Intention and diverging interpretings of implicature in the "uncovered meat" sermon

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Title Intention and diverging interpretings of implicature in the "uncovered meat" sermon
Author Haugh, Michael Bevan
Journal Name Intercultural Pragmatics
Editor Istvan Kecskes
Year Published 2008
Place of publication Berlin
Publisher Mouton de Gruyter
Abstract The standard model of communication in linguistic pragmatics is founded on the assumption that “successful” communication involves the addressee making inferences about the intentions of the speaker. Miscommunication of implicatures thus presumably arises when the addressee does not correctly infer the speaker's intention. In this paper, however, it is argued that this view of the (mis)communication of implicatures does not adequately account for the manner in which intentions may become the subject of discursive dispute in interaction thereby giving rise to diverging interpretings of implicatures. Drawing from an analysis of the “uncovered meat” comments made by Sheik Taj Din al-Hilali and the ensuing controversy over what was implied by them, it is argued that to label such an incident as simply a misunderstanding of the speaker's intentions is misleading. Instead, it is suggested that the way in which Hilali's comments were shifted from a specific audience in the Muslim community to wider Australian society by the media engendered discursive dispute over Hilali's intentions, and thus gave rise to the co-constitution of diverging interpretings of what was implied by Hilali. Building a model of the communication of implicatures must therefore move beyond the received view that it involves “correctly” inferring the intentions of speakers to encompass a broader view where both converging and diverging interpretings of implicatures emerge through their conjoint co-constitution in interaction.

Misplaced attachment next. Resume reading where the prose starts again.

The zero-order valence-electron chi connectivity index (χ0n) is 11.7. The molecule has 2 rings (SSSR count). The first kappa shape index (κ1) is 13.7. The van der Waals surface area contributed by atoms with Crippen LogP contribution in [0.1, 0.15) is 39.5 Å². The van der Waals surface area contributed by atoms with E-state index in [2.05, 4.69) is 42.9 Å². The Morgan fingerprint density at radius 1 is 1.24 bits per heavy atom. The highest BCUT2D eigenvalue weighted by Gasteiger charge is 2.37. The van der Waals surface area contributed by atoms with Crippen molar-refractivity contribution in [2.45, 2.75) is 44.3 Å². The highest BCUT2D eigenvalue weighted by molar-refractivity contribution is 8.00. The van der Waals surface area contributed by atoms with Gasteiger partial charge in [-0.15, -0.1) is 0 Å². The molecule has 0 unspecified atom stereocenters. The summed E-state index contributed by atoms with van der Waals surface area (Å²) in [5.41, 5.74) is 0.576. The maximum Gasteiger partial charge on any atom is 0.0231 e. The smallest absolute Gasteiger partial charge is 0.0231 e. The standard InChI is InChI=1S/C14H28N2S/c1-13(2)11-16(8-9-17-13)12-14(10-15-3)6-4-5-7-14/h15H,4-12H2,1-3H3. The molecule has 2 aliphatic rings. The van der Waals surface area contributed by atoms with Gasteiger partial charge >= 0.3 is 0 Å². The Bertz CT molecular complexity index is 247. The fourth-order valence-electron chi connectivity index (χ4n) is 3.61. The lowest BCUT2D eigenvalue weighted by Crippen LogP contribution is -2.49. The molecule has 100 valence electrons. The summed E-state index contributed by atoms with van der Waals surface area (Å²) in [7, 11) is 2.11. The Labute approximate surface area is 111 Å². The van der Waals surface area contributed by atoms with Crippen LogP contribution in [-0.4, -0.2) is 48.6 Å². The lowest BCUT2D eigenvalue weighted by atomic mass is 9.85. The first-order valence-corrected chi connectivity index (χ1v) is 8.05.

Peer Reviewed Yes
Published Yes
Publisher URI http://www.degruyter.de/journals/intcultpragm/detailEn.cfm
Alternative URI http://dx.doi.org/10.1515/IP.2008.011
Copyright Statement Copyright 2008 Walter de Gruyter & Co. KG Publishers. This is the author-manuscript version of this paper. Reproduced in accordance with the copyright policy of the publisher. Please refer to the publisher's website for access to the definitive, published version.
Volume 5
Issue Number 2
Page from 201
Page to 228
ISSN 1612-295X
Date Accessioned 2009-01-06
Date Available 2009-05-08T08:59:00Z
Language en_AU
Research Centre Griffith Centre for Cultural Research; Griffith Institute for Educational Research
Faculty Faculty of Arts
Subject PRE2009-Discourse and Pragmatics
URI http://hdl.handle.net/10072/22865
Publication Type Journal Articles (Refereed Article)
Publication Type Code c1

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